The impulse to give himself a tongue bath, though, is a powerful one that we can't do for him. He frequently begins to wash, and ends up just licking the surface of the cone, and then he realizes, oh yeah.

Poor Max!


Saturday: 7 January 2012

The Month of December  -  @ 03:06:15
It's The Month of December, Number 71 in a series. After an uneventful three months of autumn, December was a considerably warmer than average month. Being December, it also brought to an end 2011, but we won't talk about the entire year here yet. YET.

Here are the usual temperature anomalies products, at the National Weather Service Climate Prediction Center. The high and low temperature anomalies can be had on a new page by clicking on the image below.

The northern half of the US continued to be unusually warmer, especially eastward, and this month the rest of the eastern US joined in too. West of the Rockies is a hodgepodge of mostly somewhat warmer or somewhat cooler zones. The parts of TX, KS, and NM that were so hot during the summer must have felt some relief with a cooler than average December.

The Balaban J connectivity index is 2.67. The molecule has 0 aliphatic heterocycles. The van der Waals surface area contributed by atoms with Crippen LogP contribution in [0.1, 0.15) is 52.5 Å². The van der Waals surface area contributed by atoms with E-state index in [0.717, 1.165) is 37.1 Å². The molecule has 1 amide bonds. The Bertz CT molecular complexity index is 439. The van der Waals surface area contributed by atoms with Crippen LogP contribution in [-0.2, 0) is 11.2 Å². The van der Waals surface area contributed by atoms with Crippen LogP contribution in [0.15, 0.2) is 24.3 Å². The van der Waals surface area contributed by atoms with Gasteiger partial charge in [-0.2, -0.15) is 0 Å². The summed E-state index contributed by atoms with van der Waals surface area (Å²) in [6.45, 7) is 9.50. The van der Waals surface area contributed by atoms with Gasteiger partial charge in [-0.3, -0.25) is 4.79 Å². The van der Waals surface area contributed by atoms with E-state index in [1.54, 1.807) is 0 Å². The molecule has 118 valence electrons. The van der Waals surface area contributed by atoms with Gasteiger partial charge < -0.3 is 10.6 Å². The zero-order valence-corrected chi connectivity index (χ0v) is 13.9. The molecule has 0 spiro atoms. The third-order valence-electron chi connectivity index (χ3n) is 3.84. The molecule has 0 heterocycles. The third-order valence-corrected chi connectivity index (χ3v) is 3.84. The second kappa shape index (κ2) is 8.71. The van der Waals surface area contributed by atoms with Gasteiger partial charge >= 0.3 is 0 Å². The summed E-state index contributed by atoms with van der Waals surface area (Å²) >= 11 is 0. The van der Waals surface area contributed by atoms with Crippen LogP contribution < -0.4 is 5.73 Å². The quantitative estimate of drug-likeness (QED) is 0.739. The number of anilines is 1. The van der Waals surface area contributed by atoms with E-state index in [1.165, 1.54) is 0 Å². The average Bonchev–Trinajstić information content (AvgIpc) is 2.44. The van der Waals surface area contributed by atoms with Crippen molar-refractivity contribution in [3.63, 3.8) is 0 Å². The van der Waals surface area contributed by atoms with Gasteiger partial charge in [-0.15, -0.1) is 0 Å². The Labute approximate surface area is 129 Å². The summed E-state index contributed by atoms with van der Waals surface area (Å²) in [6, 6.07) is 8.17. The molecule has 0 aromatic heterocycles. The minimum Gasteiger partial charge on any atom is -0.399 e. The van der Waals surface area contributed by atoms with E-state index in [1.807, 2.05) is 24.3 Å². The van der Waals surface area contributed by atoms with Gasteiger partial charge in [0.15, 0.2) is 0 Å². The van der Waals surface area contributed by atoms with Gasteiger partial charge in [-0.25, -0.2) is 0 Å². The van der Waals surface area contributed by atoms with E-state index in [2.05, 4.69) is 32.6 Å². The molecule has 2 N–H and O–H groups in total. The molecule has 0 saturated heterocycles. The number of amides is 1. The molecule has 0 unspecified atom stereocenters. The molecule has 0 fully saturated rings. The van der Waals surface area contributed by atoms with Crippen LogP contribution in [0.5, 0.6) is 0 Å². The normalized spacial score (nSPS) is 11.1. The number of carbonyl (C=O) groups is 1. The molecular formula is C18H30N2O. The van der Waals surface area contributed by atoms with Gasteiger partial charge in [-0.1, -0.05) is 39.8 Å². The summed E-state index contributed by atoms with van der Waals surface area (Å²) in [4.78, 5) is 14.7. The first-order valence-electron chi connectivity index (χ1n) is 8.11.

We find the National Weather Service Climate Prediction Center's precipitation plots here.

The northern midwest largely continued a drying trend since at least September, at least in the northernmost tier. Again, most of the US east of the Mississippi had normal to wet weather, but dry conditions continued to persist in parts of the southeast, especially along the Atlantic Coast and Florida. New England got some rain relief, but the northwestern US remained dry, and most of CA/NV was very, very dry.




For the Athens, GA area:

Here is a plot of our temperature swings in December, along with precipitation amounts as experienced in Wolfskin: